Sample size

To detect a DAS28 difference of 0.6 units (clinically relevant) with 90% power and α = 0.05, 38 patients are needed in cross-over design. Skoldstam [13] detected a difference of 0.6 units with 30 patients per group in a diet parallel trial. We have carried out a pilot cross-over diet study that detected a difference of 0.34 units with 23 patients, confirming that cross-over design reduces the sample size (unpublished results). To account for drop-out or non-compliance, ADIRA cross-over study included 50 women and men.

Metabolomics

For metabolomics, serum samples will be analyzed with nuclear magnetic resonance (NMR) at the Swedish NMR Centre at University of Gothenburg, Sweden, as well as with mass spectrometry (MS) at Chalmers Technical Institute, Gothenburg, Sweden. We will use an untargeted metabolomics approach for a global description of the metabolites that can be found in participants’ serum using unsupervised statistical analyses, ie principal component analysis (PCA). Subsequently supervised clustering, ie orthogonal projection to latent structures-discriminant analyses (OPLS-DA [25]) and OPLS-EP [26] (for paired data) will be performed to compare metabolites between patients who respond and who don’t respond to the inflammatory diet. Finally, in a targeted metabolomics approach, metabolites providing the greatest discrimination between groups of responders vs. non-responders will be identified using publicly and commercially available as well as in-house developed databases.

Ethical considerations

Ethical approval has been received from the Gothenburg Regional Ethical Review Board, Gothenburg, Sweden (agreement No: 976–16 of November 21, 2016).

Discussion

The nutritional status of patients with RA often is poor, many are overweight or obese and many ask their physician for diet advice. However, no evidence based dietary guidelines for patients with RA exist because of the paucity of well-conducted sufficiently large diet intervention trials. Most existing studies are observational or focusing on few dietary items. ADIRA will contribute high-quality scientific evidence, as it is based on state-of-the art methodology in terms of diet composition and evaluation of compliance using biomarkers. It is original and innovative in that it applies a portfolio diet and home-delivery services. The portfolio diet treatment builds on a combination of individual food items with suggested effects on different RA symptoms that likely potentiate each other in their anti-inflammatory effects. The treatment likely has high cost benefit due to its low adverse event rate and low cost, in comparison with new and potent medications. It is an efficacy trial; hence internal validity is most crucial and great care is taken to achieve high internal validity. External validity, of secondary importance in this efficacy trial, can be evaluated because patients are recruited from the Swedish Rheumatology Quality Register. Our previous pilot trial involving patients with RA indicated that high external validity was possible to achieve.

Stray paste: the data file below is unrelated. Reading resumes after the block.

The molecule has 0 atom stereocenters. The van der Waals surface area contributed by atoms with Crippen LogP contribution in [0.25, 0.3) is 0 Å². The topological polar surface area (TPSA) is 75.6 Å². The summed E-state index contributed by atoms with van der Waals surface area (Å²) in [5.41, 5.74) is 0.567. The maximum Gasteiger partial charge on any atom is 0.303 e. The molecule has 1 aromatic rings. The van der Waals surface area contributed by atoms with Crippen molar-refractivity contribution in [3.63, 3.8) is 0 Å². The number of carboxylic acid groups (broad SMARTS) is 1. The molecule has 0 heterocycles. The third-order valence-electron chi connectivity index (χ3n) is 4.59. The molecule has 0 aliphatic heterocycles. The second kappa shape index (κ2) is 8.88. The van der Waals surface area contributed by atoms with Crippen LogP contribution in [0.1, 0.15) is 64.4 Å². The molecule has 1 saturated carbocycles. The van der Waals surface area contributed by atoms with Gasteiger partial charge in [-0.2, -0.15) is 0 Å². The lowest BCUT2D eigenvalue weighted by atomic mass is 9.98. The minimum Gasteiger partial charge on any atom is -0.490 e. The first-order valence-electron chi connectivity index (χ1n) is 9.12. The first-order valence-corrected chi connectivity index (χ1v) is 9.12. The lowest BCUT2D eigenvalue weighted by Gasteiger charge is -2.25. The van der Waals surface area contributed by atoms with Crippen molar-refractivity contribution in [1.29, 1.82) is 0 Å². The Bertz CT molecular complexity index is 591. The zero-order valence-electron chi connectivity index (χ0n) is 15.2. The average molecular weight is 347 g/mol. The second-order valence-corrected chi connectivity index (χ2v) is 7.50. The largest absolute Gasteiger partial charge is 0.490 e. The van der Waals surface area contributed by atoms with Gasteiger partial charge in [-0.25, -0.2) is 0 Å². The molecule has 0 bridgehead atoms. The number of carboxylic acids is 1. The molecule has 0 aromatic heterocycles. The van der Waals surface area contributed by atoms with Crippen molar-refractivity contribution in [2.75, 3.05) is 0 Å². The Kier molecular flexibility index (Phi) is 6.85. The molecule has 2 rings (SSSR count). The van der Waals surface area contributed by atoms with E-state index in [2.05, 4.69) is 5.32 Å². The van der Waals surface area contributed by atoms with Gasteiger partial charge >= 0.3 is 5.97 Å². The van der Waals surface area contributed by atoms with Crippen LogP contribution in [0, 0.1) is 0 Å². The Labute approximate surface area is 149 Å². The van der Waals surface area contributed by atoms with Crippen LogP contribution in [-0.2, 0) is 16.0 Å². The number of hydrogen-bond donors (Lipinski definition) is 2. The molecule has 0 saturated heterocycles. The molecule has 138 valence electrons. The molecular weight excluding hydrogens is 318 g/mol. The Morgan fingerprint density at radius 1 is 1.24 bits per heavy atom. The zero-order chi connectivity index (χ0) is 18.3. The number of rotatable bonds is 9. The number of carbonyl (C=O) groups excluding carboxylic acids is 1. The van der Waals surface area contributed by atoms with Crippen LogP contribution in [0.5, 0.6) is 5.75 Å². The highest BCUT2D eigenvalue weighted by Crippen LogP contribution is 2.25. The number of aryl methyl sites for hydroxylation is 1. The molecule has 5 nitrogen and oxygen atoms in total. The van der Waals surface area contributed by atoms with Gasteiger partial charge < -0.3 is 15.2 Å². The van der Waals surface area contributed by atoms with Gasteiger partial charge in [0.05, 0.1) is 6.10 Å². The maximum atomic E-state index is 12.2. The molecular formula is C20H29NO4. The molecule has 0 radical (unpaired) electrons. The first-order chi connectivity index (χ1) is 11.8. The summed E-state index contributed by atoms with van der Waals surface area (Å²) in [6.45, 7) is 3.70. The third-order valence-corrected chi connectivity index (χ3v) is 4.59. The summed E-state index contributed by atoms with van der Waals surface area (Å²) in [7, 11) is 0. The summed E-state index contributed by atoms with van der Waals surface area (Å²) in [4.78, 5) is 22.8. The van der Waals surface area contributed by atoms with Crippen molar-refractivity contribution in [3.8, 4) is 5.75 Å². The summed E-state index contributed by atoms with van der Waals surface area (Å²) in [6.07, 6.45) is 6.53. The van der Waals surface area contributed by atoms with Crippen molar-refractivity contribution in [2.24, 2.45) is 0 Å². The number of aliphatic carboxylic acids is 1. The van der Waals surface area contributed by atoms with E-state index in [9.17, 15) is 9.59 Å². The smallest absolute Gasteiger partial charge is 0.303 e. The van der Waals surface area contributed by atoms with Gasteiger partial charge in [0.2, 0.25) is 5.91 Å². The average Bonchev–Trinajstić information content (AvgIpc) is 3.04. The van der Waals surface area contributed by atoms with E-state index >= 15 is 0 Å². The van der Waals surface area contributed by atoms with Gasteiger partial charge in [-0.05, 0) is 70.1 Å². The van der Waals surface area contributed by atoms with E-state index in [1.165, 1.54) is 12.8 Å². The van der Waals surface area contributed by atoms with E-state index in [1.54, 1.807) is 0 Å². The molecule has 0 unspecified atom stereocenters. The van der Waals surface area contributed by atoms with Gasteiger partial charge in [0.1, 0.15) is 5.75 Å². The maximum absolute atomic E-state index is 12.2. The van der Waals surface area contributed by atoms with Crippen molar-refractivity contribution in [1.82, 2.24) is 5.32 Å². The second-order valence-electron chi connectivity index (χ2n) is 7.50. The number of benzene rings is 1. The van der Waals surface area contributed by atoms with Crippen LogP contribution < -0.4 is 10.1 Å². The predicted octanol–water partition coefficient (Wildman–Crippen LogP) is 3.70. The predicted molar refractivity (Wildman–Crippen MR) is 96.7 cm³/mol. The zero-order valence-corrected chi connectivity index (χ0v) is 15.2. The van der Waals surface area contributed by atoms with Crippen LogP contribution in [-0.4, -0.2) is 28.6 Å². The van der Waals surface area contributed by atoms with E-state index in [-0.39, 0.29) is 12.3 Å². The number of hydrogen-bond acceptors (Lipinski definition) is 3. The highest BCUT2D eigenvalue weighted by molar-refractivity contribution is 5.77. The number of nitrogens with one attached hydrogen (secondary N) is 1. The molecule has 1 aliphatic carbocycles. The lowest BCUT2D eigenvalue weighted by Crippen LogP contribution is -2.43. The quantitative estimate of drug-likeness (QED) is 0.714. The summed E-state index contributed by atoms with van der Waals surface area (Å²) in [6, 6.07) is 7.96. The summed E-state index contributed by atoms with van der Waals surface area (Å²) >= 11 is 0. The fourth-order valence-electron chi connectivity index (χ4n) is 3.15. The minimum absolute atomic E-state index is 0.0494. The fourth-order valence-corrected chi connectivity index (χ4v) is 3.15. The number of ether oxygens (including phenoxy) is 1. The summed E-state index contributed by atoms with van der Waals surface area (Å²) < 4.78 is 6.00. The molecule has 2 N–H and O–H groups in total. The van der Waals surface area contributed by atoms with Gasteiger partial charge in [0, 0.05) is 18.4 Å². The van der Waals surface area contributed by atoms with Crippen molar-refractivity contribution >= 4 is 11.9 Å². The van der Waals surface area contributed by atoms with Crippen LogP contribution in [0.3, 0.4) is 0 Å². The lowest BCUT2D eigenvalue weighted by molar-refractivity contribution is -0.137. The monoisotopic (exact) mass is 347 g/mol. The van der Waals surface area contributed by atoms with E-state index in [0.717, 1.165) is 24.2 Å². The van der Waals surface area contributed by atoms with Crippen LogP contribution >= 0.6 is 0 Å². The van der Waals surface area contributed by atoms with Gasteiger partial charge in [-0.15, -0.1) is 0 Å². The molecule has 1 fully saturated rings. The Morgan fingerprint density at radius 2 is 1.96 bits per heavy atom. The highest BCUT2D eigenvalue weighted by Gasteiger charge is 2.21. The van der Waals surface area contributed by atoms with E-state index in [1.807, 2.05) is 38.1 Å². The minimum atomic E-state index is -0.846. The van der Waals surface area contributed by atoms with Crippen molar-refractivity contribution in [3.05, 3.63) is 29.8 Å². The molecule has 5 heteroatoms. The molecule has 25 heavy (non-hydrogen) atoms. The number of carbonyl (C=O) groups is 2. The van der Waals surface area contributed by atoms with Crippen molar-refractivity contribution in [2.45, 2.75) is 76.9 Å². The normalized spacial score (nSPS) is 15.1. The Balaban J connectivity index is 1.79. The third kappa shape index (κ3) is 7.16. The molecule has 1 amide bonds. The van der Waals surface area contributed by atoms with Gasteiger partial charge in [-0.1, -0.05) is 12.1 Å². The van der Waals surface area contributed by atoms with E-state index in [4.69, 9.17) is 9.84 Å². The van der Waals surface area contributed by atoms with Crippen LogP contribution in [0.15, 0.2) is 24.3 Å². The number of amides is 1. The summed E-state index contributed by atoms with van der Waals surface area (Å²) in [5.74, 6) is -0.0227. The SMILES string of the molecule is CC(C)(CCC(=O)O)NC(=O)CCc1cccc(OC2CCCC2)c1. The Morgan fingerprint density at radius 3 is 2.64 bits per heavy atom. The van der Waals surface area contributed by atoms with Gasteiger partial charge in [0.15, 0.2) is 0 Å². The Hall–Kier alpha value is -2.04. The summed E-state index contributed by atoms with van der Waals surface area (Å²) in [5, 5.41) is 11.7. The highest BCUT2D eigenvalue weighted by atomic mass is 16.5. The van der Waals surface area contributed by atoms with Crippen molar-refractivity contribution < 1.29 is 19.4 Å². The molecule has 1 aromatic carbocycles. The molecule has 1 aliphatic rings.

Strengths

ADIRA trial has several strengths. It has a cross-over design that minimizes individual variation between diet groups. The trial is population-based in that all eligible patients with RA in the region are identified through the Swedish Rheumatology Quality Register and invited to participate. Patients are randomized to a specific diet at the beginning of the study, meaning that effects of season, holidays and carry-over from previous test period should be evenly spread between the two diets. The intervention diets are developed by registered dieticians and have a similar content of macronutrients and energy. The food bags are delivered to participants’ homes by a home delivery food chain every week, which is convenient for participants. Also the meals are easy to prepare or ready meals, with a high nutritional quality. The food bags are referred to as the fiber bag and the protein bag to partially blind participants, and assessors of outcome are fully blinded.

The primary outcome measure, DAS28, is the most clinically relevant outcome and often used in double-blinded pharmacological interventions. The trial is carried out in collaboration with rheumatologists and, hence, results can easily be shared with treating physicians. Compliance to the diet is measured with objective food biomarkers. In addition, metabolomics will be used to identify biomarkers of response to the intervention, and an evaluation of the cost effectiveness of the trial also will be performed.

Limitations